Radio AGN evolution with low frequency radio surveys
Ker, Louise Moira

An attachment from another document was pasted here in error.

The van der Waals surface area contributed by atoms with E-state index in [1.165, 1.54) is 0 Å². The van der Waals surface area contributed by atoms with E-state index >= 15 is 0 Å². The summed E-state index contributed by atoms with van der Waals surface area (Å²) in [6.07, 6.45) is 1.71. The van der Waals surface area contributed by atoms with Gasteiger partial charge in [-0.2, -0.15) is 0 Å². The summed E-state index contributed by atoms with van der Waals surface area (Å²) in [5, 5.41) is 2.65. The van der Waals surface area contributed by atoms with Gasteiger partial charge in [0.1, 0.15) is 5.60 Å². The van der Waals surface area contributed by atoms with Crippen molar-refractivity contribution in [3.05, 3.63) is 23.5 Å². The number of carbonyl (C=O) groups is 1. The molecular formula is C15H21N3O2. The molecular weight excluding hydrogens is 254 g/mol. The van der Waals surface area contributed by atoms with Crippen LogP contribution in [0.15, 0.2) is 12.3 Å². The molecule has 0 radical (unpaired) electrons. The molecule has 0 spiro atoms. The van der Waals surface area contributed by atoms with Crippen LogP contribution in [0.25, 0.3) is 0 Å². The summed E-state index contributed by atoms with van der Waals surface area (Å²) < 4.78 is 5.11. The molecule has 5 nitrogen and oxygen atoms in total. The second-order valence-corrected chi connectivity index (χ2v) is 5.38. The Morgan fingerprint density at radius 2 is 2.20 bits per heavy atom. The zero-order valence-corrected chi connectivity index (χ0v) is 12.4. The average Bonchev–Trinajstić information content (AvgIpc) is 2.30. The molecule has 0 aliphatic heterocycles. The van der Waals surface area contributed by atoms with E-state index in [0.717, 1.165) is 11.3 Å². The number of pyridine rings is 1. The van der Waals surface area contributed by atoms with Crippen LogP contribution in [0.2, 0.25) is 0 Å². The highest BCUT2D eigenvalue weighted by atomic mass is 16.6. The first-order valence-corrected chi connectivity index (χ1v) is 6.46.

Supermassive black holes are leading candidates for the regulation of galaxy growth and evolution over cosmic time, via ‘feedback’ processes, whereby outflows from the Active Galactic Nuclei (AGN) halt star formation within the galaxy. AGN feedback is generally thought to occur in two modes, high-excitation (HERG, or ‘quasar-mode’) and low-excitation (LERG or ’radio-mode’) each having a different effect on the host galaxy. LERGs curtail the growth of the most massive galaxies, whereas HERGs are thought to be activated by mergers/interactions, switching off star formation at high redshift. A critical problem in current extragalactic astrophysics lies in understanding the precise physical mechanisms by which these feedback processes operate, and how they evolve over cosmic time. Radio-loud AGN are an essential tool for studying major feedback mechanisms, as they are found within the largest ellipticals, and hence are beacons for the most massive black holes across the bulk of cosmic time. In this thesis I develop and study existing complete radio samples with extensive new multi-wavelength data in the radio, optical and infrared, aiming to investigate the evolution of AGN feedback modes, and methods to locate and study such systems at the very highest redshifts. This will serve to inform further studies of radio-AGN planned with next generation radio instruments such as the LOw Frequency ARray (LOFAR). Very few radio-loud AGN systems are currently known at high redshifts, and the effectiveness of traditional high redshift selection techniques, such as selection based on steep spectral index, have not been well quantified. A purely evidence-based approach to determining the efficiency of various high redshift selection techniques is presented, using nine highly spectroscopically complete radio samples; although weak correlations are confirmed between spectral index and linear size and redshift, selection first of infrared-faint radio sources remains by far the most efficient method of selecting high-z radio galaxies from complete samples. Radio spectral curvature in four of the complete samples is analysed and the effect of radio spectral shape on the measurement of the radio luminosity function (RLF) of steep-spectrum radio sources is investigated. Below z=1, curvature has negligible effect on the measurement of the RLF, however at higher redshifts, where source numbers are low, the shape of the radio spectrum should be taken into account, as individual source luminosities can change up to 0.1-0.2 dex, and this can in some cases introduce errors in space density measurements of up to a factor of 2-3 where source numbers are low. Building upon these samples, the very first independent determinations of the separate RLFs for high and low excitation radio sources across the bulk of cosmic time are made, out to z=1. Here it is shown that HERGs show very clear signs of strong evolution, in line with theoretical predictions. LERGs also show some very weak evolution with redshift, showing increases in space density of typically around a factor of 2. These measurements are also used to estimate the contribution of LERGs, which typically show weak or no emission lines to the ‘missing redshift’ population, which are sources within the complete samples not identifiable spectroscopically. Complementary to this, a pilot study is presented in selecting ‘missing redshift’ sources which are classed as infra-red faint (IFRS), which show no optical or near-IR identification, and are compact in the radio. Follow up spectroscopy on these candidate high z sources detected no line emission. Finally, work carried out towards the testing and commissioning of the new LOFAR telescope is presented. The findings from this thesis will serve to both streamline and inform high redshift radio-AGN searches and studies planned to be carried out with LOFAR and other multi-wavelength complementary surveys in the near future, and help to open up an as yet unexplored epoch in radio-AGN formation and evolution.